Thursday, July 30, 2015

An Update on Becoming a Certified Genealogist

In April, I blogged about my intention on obtaining credentials as a Certified Genealogist through the Board of Certified Genealogists.  My plan was to submit my application once I was well on my way in completing a client prepared research report, one of the portfolio submission criteria.  My target date was mid August.
I didn’t think this was going to be a problem as I had obtained permission from a client in May and had already invested 2 hours through an initial meeting and research time on the project.  I contacted her with two surprising discoveries I had uncovered regarding her great grandparents and scheduled a meeting to discuss a possible revision to the research plan we had initially made.  She cancelled our meeting date due to a family emergency.  I was traveling a lot during June so we scheduled a meeting for July.  A few hours before we were to meet I received a phone call that she was going to have cancel, not just the meeting, but the entire project.  Turns out, she had discussed what I had found with her children who were quite taken aback and the family put pressure on her to abandon the project.  She said that although she would like additional information, she did not want to alienate her children who were quite upset.  I suggested that I speak with her children but she declined.  I told her I would mail her a report of the research findings but she requested that I not send her anything.  I ended the conversation by letting her know that she was welcome to contact me in the future if she changed her mind.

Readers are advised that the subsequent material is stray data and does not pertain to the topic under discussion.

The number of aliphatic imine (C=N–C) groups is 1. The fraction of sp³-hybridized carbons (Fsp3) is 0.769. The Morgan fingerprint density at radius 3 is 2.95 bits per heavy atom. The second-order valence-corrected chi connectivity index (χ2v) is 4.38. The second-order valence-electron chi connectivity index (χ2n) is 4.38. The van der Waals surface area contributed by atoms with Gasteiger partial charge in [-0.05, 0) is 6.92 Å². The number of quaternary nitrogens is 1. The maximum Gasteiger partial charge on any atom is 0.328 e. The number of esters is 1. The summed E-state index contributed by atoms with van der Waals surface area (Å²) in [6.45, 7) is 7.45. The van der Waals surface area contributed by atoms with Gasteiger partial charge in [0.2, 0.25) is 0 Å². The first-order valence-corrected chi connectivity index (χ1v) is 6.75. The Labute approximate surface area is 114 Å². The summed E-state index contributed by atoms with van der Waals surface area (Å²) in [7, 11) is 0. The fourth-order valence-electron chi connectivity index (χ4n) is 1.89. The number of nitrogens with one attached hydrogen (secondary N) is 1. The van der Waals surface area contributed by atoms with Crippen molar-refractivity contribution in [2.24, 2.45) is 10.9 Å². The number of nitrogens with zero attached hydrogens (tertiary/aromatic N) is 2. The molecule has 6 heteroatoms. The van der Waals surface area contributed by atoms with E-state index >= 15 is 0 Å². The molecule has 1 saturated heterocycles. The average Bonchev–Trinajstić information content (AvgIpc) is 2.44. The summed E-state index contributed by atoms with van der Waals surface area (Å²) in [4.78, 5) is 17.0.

As a counselor and genealogist, I have had to relay difficult information to clients, friends and family over the years so how I disseminated the information was not new to me and she initially took the information well. I’ve previously had former clients tell me that family members were not interested about information discovered or had difficulty with information provided and requested that the findings not be further discussed.  I never had a situation quite like what I recently encountered, however, where family members became so upset that the client pulled the plug on the project. 
I looked for professional guidance since this was a new experience for me.  Nothing about what I encountered at any of the websites of the professional organizations where I am a member. 
Just like everyone else, my family is far from perfect.  To help a client feel at ease sometimes I've shared my personal discoveries to help with their adjustment.  When I first heard about the brouhaha over the Finding Your Roots episode regarding Ben Affleck’s request to not disclose that his ancestor’s owned slaves I recall thinking (and posting) that the problem may have been averted by discussing initially that unsettling information may be found and will be disclosed  Since I did communicate that maybe I was wrong about the Affleck situation – perhaps Mr. Affleck was initially informed but he reacted after the facts were presented, like my client did.  I'm still processing what I could have done differently.  If you have any ideas let me know!
In the meantime, I'm back to the drawing board.  My revised timeline to submit the application for Genealogical Certification is now mid-October.  Although I'm chalking this up as a learning experience I'm hopeful the next client will be willing to accept the foibles of their ancestors.
  

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